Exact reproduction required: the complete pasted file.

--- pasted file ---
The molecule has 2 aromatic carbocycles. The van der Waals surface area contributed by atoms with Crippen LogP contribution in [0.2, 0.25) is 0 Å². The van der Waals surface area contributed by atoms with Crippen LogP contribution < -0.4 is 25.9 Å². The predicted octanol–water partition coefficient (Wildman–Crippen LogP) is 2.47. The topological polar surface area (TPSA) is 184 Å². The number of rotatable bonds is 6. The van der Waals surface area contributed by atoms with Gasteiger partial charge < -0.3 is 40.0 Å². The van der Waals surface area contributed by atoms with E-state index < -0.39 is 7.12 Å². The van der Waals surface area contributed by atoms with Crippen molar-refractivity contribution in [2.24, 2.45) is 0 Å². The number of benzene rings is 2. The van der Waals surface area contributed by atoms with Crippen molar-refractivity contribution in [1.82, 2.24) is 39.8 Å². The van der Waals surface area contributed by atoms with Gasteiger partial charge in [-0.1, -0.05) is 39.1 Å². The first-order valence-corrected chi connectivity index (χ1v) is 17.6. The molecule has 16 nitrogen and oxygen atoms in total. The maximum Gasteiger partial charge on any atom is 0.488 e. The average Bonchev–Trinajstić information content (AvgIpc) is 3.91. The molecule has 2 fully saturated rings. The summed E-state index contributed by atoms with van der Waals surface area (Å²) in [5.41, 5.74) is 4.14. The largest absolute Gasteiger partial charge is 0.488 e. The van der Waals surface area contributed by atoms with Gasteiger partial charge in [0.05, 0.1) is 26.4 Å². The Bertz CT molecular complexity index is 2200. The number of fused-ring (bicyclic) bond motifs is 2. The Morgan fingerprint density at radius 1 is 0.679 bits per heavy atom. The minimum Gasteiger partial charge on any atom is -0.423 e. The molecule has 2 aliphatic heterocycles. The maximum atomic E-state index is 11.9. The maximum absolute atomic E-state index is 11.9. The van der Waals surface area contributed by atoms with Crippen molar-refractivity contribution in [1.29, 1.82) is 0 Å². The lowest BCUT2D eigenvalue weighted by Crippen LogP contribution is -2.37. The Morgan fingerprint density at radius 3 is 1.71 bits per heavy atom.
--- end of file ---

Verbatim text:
The molecule has 2 aromatic carbocycles. The van der Waals surface area contributed by atoms with Crippen LogP contribution in [0.2, 0.25) is 0 Å². The van der Waals surface area contributed by atoms with Crippen LogP contribution < -0.4 is 25.9 Å². The predicted octanol–water partition coefficient (Wildman–Crippen LogP) is 2.47. The topological polar surface area (TPSA) is 184 Å². The number of rotatable bonds is 6. The van der Waals surface area contributed by atoms with Gasteiger partial charge < -0.3 is 40.0 Å². The van der Waals surface area contributed by atoms with E-state index < -0.39 is 7.12 Å². The van der Waals surface area contributed by atoms with Crippen molar-refractivity contribution in [2.24, 2.45) is 0 Å². The number of benzene rings is 2. The van der Waals surface area contributed by atoms with Crippen molar-refractivity contribution in [1.82, 2.24) is 39.8 Å². The van der Waals surface area contributed by atoms with Gasteiger partial charge in [-0.1, -0.05) is 39.1 Å². The first-order valence-corrected chi connectivity index (χ1v) is 17.6. The molecule has 16 nitrogen and oxygen atoms in total. The maximum Gasteiger partial charge on any atom is 0.488 e. The average Bonchev–Trinajstić information content (AvgIpc) is 3.91. The molecule has 2 fully saturated rings. The summed E-state index contributed by atoms with van der Waals surface area (Å²) in [5.41, 5.74) is 4.14. The largest absolute Gasteiger partial charge is 0.488 e. The van der Waals surface area contributed by atoms with Gasteiger partial charge in [0.05, 0.1) is 26.4 Å². The Bertz CT molecular complexity index is 2200. The number of fused-ring (bicyclic) bond motifs is 2. The Morgan fingerprint density at radius 1 is 0.679 bits per heavy atom. The minimum Gasteiger partial charge on any atom is -0.423 e. The molecule has 2 aliphatic heterocycles. The maximum atomic E-state index is 11.9. The maximum absolute atomic E-state index is 11.9. The van der Waals surface area contributed by atoms with Crippen molar-refractivity contribution in [1.29, 1.82) is 0 Å². The lowest BCUT2D eigenvalue weighted by Crippen LogP contribution is -2.37. The Morgan fingerprint density at radius 3 is 1.71 bits per heavy atom.